keep a cow/have a cow

James C Stalker stalker at MSU.EDU
Mon Apr 25 00:48:02 UTC 2005



Laurence Horn writes:

> At 12:53 PM -0400 4/24/05, Beverly Flanigan wrote:
>> At 12:10 PM 4/24/2005 -0400, you wrote:
>>> On Sun, 24 Apr 2005 08:47:27 -0700, Jan Kammert <write at SCN.ORG> wrote:
>>>> On Sat, 23 Apr 2005, Beverly Flanigan wrote:
>>>>>  My father (b. 1900, Minnesota) said the same thing (chase, that is).
>>> Never
>>>>> heard "keep a cow," but might there be some connection with the
>>>>> Simpsons'
>>>>> "Don't have a cow"?  I never watched the show, so I don't really know
>>>>> what
>>>>>  the phrase means.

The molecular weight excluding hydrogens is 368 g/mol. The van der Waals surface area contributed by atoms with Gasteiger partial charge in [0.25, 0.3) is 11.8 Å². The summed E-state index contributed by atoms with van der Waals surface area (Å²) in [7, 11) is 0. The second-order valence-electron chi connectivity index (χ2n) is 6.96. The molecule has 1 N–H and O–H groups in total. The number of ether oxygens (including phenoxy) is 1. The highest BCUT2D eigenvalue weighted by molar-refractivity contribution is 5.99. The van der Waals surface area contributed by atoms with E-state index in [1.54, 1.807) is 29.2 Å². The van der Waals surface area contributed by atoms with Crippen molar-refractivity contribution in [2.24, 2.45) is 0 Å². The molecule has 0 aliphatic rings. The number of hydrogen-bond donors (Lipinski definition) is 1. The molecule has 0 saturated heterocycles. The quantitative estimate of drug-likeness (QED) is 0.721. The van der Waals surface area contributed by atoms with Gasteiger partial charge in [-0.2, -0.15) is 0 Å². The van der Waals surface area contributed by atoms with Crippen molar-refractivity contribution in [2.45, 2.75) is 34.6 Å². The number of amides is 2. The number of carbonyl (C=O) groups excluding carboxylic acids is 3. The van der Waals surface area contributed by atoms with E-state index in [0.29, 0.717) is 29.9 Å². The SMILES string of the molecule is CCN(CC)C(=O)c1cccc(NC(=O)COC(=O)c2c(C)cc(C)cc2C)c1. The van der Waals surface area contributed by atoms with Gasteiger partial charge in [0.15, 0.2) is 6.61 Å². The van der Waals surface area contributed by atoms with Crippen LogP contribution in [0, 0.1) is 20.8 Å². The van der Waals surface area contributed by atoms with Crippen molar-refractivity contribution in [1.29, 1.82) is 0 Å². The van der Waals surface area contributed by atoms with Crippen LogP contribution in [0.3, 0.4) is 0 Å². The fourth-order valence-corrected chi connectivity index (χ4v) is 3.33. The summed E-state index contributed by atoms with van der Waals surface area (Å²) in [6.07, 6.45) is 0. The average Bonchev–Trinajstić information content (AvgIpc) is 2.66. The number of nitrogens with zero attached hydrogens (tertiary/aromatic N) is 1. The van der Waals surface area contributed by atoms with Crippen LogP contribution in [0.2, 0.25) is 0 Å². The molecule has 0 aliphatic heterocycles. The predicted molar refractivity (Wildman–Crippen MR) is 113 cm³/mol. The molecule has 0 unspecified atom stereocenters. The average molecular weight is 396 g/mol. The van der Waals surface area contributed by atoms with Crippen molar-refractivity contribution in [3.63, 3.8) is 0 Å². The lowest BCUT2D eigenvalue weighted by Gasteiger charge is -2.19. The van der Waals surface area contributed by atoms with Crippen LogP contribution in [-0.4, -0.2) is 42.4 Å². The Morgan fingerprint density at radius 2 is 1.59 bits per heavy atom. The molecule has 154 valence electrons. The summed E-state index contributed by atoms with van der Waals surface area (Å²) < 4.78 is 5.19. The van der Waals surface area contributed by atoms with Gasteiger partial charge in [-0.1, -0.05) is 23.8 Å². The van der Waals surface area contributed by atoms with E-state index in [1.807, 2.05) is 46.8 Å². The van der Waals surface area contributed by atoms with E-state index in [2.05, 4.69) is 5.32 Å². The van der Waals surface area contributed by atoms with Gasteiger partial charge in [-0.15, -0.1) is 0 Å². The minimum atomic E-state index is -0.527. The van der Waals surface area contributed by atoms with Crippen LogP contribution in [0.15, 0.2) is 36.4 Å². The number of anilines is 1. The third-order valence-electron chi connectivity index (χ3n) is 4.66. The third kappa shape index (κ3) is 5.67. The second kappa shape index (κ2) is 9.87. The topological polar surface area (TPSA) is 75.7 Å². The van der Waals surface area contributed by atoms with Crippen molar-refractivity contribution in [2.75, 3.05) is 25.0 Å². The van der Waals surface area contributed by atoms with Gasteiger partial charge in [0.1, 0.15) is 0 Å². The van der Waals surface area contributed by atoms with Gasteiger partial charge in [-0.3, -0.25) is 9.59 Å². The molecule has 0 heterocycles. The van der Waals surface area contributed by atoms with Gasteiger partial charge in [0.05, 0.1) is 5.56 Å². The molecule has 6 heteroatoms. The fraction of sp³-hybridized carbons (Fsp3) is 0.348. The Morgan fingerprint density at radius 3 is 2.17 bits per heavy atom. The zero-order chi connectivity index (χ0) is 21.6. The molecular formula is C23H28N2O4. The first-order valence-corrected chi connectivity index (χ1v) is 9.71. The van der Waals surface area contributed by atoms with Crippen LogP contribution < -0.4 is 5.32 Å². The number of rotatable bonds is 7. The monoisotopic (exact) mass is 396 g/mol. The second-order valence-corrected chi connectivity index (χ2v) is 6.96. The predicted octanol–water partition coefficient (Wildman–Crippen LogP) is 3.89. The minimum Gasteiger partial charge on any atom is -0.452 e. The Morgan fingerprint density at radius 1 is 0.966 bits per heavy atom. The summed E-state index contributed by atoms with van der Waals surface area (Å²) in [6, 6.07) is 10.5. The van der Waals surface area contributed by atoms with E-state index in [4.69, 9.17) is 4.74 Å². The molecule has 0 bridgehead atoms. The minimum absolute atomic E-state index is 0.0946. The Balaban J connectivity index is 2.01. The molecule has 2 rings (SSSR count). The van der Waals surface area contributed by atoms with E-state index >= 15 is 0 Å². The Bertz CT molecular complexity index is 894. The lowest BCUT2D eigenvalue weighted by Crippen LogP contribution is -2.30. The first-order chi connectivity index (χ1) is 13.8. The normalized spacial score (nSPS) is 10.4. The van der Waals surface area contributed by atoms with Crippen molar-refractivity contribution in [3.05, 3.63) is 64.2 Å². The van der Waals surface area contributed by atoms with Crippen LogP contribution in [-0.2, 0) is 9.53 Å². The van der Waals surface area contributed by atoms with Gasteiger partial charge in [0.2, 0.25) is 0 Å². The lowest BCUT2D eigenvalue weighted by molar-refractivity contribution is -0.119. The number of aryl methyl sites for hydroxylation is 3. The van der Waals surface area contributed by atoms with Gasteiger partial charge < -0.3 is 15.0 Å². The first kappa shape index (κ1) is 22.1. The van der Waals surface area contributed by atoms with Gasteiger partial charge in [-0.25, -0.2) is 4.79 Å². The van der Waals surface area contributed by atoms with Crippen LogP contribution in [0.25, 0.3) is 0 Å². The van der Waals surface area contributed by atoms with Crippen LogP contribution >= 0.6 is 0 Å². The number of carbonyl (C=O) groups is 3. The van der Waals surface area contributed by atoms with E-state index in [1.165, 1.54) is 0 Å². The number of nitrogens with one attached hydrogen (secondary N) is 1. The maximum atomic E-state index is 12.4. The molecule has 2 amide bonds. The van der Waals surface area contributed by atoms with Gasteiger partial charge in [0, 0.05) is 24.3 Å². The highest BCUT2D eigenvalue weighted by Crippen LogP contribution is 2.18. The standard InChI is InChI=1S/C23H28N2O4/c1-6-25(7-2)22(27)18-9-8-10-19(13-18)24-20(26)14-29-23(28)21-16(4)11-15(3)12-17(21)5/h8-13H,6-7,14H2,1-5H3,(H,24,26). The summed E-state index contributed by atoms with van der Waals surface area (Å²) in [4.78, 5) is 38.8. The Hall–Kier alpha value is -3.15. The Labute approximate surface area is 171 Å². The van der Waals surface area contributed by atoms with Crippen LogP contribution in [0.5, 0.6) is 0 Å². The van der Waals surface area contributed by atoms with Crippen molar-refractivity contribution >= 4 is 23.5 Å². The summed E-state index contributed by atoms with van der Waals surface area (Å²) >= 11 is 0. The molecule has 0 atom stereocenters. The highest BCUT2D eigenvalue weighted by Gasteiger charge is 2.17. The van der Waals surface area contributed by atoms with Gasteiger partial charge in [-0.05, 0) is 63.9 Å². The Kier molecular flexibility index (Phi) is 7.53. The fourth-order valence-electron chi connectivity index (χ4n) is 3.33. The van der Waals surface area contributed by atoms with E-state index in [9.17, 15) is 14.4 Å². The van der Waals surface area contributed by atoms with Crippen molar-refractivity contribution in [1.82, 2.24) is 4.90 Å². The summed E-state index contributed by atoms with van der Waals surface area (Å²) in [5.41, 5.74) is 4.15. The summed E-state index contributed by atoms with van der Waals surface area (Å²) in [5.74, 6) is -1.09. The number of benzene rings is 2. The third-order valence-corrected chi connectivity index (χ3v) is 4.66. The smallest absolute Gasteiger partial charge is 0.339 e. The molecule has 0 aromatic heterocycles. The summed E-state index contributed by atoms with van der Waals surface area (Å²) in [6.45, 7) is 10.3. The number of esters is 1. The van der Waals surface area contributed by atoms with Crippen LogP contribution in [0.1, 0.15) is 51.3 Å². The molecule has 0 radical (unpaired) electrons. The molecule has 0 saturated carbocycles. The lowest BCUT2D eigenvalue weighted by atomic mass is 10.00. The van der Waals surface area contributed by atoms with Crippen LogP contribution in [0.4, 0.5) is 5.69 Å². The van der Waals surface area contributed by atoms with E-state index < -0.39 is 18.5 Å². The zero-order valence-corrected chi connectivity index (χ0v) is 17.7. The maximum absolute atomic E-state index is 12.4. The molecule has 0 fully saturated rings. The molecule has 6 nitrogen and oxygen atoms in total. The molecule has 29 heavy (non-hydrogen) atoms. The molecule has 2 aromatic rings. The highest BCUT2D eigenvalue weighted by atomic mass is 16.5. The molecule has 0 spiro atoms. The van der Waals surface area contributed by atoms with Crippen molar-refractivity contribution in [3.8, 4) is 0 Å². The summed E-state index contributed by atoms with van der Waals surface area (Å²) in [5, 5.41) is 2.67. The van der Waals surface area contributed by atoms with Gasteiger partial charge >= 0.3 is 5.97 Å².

>>>> In the mid-1960s around Chicago, we said have a cow to mean have a fit.
>>> HDAS has a 1966 cite for "have a cow" from the Indiana University
>>> Folklore
>>> Archives.  And the similar "have kittens" goes all the back to 1900
>>> (Dialect Notes).
>>> It's been suggested on alt.usage.english that "have kittens" might have
>>> originated as a mishearing/eggcornification of "have conniptions".  Any
>>> evidence for this theory?
>>> --Ben Zimmer
>> Speaking of eggcorns (since Ben brought them up again), I saw in print
>> today for the first time "one in the same."  In a column on MJ possibly
>> going to prison, the author suggested it would be like bunny rabbits in a
>> kennel full of pit bulls: "It's all one in the same."
>> And in the '50s we did say "he/she had kittens" when in a rage.
> Ah, but did anyone advise you "Don't have kittens, man" to ward one off?
> Larry

James C. Stalker
Department of English
Michigan State University

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